31 December 2007

Fondue and Lebanese Wine

Broth Fondue, Hot Pot Style
I think I'm getting the hang of this tradition thing. Below is my variation on what I found on Go Fondue. It starts out as a fondue and finishes as a soup. It's both good and fun. We will definitely be making this again before next New Year's.

4 C. beef broth
3 green onions, chopped
4 mushrooms, chopped
2 T. cilantro, chopped
1 T. garlic, minced, prepared (found in Chinese food store or aisle)
2 T. ginger, grated, prepared (found in Chinese food store or aisle)
2 T. soy sauce
1 t. sesame oil

Bring Beef Broth to a boil. Add remaining above ingredients and simmer for 15 minutes.

Prepare 2 Platters
1 C. broccoli florets
1 C. snow peas
4 bok choy leaves

1/2 lb beef tenderloin, sliced in thin strips
handful of prawns, large
handful of rice noodles

Spear beef strips with fondue forks and cook in broth for 3-5 minutes. Spear vegetable strips and cook until tender. Dip cooked beef and vegetables into prepared sauces such as: teriyaki, hoisin + chili, barbeque, chutney etc

When the meat is finished add the noodles to broth. Add remaining vegetables and prawns and any small meat bits to broth. Simmer for about 5 minutes. Serve portion to each guest in a bowl. Enjoy!

And because the 31st of December is also our wedding anniversary we decided to share this special bottle of wine which is from Lebanon, bottled in 1999. I know, when you think of good wine, Lebanon generally doesn't come to mind. But that's the year we travelled there. And it so happens to be their best year. A coincidence I'm sure. It was fun to reminisce about our pre-baby times there ... the internet cafes in Beirut, the military checkpoints, skiing among the cedars, the deserted hotels, the anti-aircraft gun shots that made us drop to our knees, the crazy driving, the Roman ruins in Baalbeck with the tallest columns ever erected, the fantastic food, and the best wine you'll find in the Middle East. Á la santé.

UPDATE: The above links used to go to some of our travel stories posted on Rough Guides which has since been shut down. I wish I would have saved them.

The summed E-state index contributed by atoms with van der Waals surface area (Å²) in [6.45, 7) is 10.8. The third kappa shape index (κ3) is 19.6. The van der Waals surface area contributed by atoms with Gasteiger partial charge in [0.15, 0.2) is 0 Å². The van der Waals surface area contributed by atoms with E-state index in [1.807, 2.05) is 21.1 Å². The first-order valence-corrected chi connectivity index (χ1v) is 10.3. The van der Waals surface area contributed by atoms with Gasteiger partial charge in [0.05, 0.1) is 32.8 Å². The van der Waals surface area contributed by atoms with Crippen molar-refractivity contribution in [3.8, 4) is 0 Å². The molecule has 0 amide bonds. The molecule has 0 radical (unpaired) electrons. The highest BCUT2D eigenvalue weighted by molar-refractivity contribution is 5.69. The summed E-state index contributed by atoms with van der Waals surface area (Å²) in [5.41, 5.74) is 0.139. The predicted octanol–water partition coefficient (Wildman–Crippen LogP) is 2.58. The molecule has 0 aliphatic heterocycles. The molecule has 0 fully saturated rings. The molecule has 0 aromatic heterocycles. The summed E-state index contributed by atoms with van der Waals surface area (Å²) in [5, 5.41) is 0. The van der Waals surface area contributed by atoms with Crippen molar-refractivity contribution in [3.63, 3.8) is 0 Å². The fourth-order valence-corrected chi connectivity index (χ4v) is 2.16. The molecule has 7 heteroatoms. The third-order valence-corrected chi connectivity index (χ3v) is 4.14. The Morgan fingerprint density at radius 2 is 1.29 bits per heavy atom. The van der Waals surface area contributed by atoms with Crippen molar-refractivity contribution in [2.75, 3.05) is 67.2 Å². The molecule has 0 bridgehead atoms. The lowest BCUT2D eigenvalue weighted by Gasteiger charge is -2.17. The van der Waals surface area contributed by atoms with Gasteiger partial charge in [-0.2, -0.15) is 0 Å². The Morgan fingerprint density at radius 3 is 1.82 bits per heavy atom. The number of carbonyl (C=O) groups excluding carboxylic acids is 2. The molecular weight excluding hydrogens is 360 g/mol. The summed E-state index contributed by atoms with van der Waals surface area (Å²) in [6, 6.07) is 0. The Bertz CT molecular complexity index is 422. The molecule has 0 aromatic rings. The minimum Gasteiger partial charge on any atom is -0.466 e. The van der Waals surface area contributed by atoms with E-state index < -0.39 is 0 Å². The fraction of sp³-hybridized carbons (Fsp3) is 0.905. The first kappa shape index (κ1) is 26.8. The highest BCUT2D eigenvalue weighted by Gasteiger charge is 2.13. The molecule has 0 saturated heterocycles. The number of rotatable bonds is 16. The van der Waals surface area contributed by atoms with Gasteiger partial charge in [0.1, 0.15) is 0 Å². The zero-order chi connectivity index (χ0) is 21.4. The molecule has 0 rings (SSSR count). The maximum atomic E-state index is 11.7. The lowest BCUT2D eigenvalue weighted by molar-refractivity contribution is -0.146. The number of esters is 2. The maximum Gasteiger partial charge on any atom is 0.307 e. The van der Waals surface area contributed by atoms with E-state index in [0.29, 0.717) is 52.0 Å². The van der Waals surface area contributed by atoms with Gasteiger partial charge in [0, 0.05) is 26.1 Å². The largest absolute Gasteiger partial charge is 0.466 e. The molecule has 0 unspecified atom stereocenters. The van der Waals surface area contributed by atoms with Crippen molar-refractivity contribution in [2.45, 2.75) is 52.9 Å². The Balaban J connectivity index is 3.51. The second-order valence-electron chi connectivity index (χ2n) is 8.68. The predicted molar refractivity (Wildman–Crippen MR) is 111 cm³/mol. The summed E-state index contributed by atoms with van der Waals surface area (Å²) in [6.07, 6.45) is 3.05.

: (

Oh! Wait! Update again! Oh wait! My brilliant husband found a link where the stories are being kept until they upgrade their site! Here they are in the meantime.
: )

30 December 2007

Foofy Drink Umbrellas ...

... become play house accessories! First the grown-ups play. And then the kids. Everybody's happy.

24 December 2007

Orange Chocolate Peanut Butter Cookies

1/2 C. butter, softened
1/2 C. white sugar
1/2 C. brown sugar
1/2 C. peanut butter, creamy
1 egg
1 t. orange extract
1 1/2 C. wholewheat flour
3/4 t. baking soda
1/2 t. salt
36 miniature peanut butter cups, unwrapped
1/2 C. white chocolate chips

Pre heat oven to 350 F. Combine the butter, white sugar, brown sugar, peanut butter, egg, and orange extract. Mix until fluffy. Add flour, baking soda, and salt. Roll dough and divide into 36 1-inch balls and place one in each recess of a non-stick, mini muffin pan.

Bake in oven 8–10 minutes or until lightly browned. When done, remove from oven and immediately top each cookie with a mini peanut butter cup. Cool in fridge for 10 minutes before removing from pan. Repeat until all the dough has been used. When all the cookies are baked, melt the chocolate chips in microwave and drizzle back and forth over the cookies using plastic bag with a slight corner snipped off.

Christmas Eve Tradition

I've never really been much about tradition. Looking back, about half my childhood Christmas's were spent away from home; San Francisco, Montreal, Toronto etc. And as it turns out, as an adult, I generally avoid routine. Even when it doesn't make sense to change it up. If I'm given the option of doing something the same way or a different way, all other things being equal, I usually choose the different way, even if it's more complicated. I even annoy myself in this regard.

After Spud came along though, suddenly, I felt like the keeper of his Christmas traditions. So, I've been practicing the last few years but since he's 3 now and quite aware of the Christmas business, I've made a list of what we're doing on Christmas Eve to keep us on track. I love lists. But I'm not going to lie to you, next Christmas Eve's traditions are anybody's guess. We'll see. My husband has plenty of traditions to draw from. And I pulled one from my own. Oh and the other thing I tend to do is try to put too much into a day ... even on regular days ... so we'll see how this goes.

1. Well the first one would have to be that Spud sleeps in until after 9 am. That is exactly happening right now, for some reason, and the only reason I'm able to write this. Obviously this one is out of my hands as far as traditions go though.

2. Bake cookies for Santa. This year will be Orange Chocolate Peanut Butter Cup cookies. Recipe in next post.